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How does the standard of living of gay men and lesbians compare with that of heterosexuals? Do homosexuals make financial and family decisions differently? Why are the professional lives of gay men and lesbians dissimilar from those of heterosexuals? Or do they even differ? Have gay people benefited from the recent economic boom? Or have public policies denied them their fair share?
Money, Myths, and Change provides new answers to these complex questions. This is the first comprehensive work to explore the economic lives of gays and lesbians in the United States. M. V. Lee Badgett weaves through and debunks common stereotypes about gay privilege, income, and consumer behavior. Studying the ends and means of gay life from an economic perspective, she disproves the assumption that gay men and lesbians are more affluent than heterosexuals, that they inspire discrimination when they come out of the closet, that they consume more conspicuously, that they enjoy a more self-indulgent, even hedonistic lifestyle. Badgett gets to the heart of these misconceptions through an analysis of the crucial issues that affect the livelihood of gay men and lesbians: discrimination in the workplace, denial of health care benefits to domestic partners and children, lack of access to legal institutions such as marriage, the corporate wooing of gay consumer dollars, and the use of gay economic clout to inspire social and political change.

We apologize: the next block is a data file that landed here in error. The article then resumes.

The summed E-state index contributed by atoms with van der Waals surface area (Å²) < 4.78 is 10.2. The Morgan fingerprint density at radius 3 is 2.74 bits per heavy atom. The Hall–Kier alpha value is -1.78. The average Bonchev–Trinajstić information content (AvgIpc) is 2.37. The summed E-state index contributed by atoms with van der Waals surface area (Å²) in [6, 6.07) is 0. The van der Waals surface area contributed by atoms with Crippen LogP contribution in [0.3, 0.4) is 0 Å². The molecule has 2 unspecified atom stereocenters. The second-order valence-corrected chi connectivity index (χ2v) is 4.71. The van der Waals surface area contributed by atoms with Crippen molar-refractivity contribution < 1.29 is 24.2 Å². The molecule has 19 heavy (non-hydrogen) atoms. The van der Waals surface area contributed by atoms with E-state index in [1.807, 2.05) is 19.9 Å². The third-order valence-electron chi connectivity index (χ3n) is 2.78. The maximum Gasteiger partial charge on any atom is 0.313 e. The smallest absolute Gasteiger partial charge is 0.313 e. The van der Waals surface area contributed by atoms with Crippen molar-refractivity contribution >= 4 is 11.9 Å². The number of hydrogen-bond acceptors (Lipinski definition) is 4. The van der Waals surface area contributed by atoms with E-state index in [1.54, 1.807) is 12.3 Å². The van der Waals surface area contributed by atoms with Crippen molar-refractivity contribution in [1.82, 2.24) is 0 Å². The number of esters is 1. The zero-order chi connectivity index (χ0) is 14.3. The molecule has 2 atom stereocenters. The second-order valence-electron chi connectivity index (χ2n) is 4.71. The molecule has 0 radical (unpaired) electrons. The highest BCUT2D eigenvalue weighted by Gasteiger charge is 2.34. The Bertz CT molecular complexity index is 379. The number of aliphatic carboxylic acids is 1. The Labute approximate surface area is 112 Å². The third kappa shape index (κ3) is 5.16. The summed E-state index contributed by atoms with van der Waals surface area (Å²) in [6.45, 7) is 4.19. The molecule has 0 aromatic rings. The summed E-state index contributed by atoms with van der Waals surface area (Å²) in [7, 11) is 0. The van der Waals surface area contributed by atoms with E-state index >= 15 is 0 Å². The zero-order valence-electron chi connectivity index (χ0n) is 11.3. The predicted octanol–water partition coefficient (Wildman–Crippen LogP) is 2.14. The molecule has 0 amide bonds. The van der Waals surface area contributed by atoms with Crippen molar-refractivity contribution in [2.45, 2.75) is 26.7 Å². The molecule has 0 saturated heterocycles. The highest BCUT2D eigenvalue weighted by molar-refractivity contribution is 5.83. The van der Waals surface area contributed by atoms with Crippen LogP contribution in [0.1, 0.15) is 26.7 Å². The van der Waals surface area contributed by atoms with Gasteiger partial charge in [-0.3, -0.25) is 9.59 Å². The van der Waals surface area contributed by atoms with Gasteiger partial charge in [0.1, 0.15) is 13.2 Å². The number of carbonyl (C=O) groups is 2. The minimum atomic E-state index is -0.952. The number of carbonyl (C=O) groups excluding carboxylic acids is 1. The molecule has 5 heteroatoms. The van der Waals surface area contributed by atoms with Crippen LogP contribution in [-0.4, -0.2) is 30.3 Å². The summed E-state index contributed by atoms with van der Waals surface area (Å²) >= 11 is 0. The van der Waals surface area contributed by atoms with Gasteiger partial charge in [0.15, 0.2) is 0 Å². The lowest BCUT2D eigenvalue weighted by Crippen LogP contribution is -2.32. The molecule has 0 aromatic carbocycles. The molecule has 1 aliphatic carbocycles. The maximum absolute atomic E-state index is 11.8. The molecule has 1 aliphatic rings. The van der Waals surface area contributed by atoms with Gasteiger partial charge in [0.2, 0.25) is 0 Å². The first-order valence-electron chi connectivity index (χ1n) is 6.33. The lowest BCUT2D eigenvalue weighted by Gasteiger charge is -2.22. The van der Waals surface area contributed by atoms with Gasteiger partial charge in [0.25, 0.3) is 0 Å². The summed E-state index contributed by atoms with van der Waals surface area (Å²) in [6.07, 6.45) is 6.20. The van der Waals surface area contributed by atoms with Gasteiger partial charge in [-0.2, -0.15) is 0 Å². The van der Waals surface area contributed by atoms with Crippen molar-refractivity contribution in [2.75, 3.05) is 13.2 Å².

Both timely and readable, Money, Myths, and Change stands as a much-needed corrective to the assumptions that inhibit gay economic equality. It is a definitive work that sheds new light on just what it means to be gay or lesbian in the United States.
List of Tables
1. Introduction: Meeting the Myths
2. The Economic Penalty for Being Gay
3. Costs of the Closet
4. Compensation Discrimination Revisited: Benefits
5. Queer Conspicuous Consumption
6. A Family Resemblance
7. Reducing Inequities, Part 1: Public Policy and the Workplace
8. Reducing Inequities, Part 2: Family Policies
9. Economic Strategies for Social Change
10. Prospects for the Future